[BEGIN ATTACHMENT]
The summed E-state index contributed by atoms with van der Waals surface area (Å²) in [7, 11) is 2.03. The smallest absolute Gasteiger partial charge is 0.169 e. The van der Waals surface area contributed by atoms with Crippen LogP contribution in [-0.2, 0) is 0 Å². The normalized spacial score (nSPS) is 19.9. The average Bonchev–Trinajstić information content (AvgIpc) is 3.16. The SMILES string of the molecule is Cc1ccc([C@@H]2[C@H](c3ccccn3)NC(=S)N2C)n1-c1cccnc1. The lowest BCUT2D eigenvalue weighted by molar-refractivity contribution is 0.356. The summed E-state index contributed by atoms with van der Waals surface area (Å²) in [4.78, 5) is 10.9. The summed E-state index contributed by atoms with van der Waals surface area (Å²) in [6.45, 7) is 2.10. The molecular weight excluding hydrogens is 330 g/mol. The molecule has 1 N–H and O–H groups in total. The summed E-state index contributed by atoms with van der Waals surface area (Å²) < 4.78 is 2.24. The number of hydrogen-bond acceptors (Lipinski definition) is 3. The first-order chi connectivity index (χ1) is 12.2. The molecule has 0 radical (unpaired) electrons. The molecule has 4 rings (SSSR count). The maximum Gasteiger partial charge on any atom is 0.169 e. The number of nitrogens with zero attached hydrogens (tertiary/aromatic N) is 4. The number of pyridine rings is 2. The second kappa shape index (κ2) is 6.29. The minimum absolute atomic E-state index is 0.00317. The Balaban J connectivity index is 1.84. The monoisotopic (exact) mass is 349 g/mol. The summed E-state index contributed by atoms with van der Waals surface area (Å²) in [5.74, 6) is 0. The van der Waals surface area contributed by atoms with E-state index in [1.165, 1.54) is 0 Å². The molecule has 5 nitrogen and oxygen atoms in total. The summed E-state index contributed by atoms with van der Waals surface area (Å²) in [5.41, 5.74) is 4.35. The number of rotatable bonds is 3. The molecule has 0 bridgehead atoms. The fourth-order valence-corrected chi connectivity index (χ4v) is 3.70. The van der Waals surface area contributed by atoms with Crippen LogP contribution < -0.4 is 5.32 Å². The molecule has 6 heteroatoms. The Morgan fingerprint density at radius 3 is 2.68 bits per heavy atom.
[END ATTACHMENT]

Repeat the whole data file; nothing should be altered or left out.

The summed E-state index contributed by atoms with van der Waals surface area (Å²) in [7, 11) is 2.03. The smallest absolute Gasteiger partial charge is 0.169 e. The van der Waals surface area contributed by atoms with Crippen LogP contribution in [-0.2, 0) is 0 Å². The normalized spacial score (nSPS) is 19.9. The average Bonchev–Trinajstić information content (AvgIpc) is 3.16. The SMILES string of the molecule is Cc1ccc([C@@H]2[C@H](c3ccccn3)NC(=S)N2C)n1-c1cccnc1. The lowest BCUT2D eigenvalue weighted by molar-refractivity contribution is 0.356. The summed E-state index contributed by atoms with van der Waals surface area (Å²) in [4.78, 5) is 10.9. The summed E-state index contributed by atoms with van der Waals surface area (Å²) in [6.45, 7) is 2.10. The molecular weight excluding hydrogens is 330 g/mol. The molecule has 1 N–H and O–H groups in total. The summed E-state index contributed by atoms with van der Waals surface area (Å²) < 4.78 is 2.24. The number of hydrogen-bond acceptors (Lipinski definition) is 3. The first-order chi connectivity index (χ1) is 12.2. The molecule has 0 radical (unpaired) electrons. The molecule has 4 rings (SSSR count). The maximum Gasteiger partial charge on any atom is 0.169 e. The number of nitrogens with zero attached hydrogens (tertiary/aromatic N) is 4. The number of pyridine rings is 2. The second kappa shape index (κ2) is 6.29. The minimum absolute atomic E-state index is 0.00317. The Balaban J connectivity index is 1.84. The monoisotopic (exact) mass is 349 g/mol. The summed E-state index contributed by atoms with van der Waals surface area (Å²) in [5.74, 6) is 0. The van der Waals surface area contributed by atoms with E-state index in [1.165, 1.54) is 0 Å². The molecule has 5 nitrogen and oxygen atoms in total. The summed E-state index contributed by atoms with van der Waals surface area (Å²) in [5.41, 5.74) is 4.35. The number of rotatable bonds is 3. The molecule has 0 bridgehead atoms. The fourth-order valence-corrected chi connectivity index (χ4v) is 3.70. The van der Waals surface area contributed by atoms with Crippen LogP contribution < -0.4 is 5.32 Å². The molecule has 6 heteroatoms. The Morgan fingerprint density at radius 3 is 2.68 bits per heavy atom.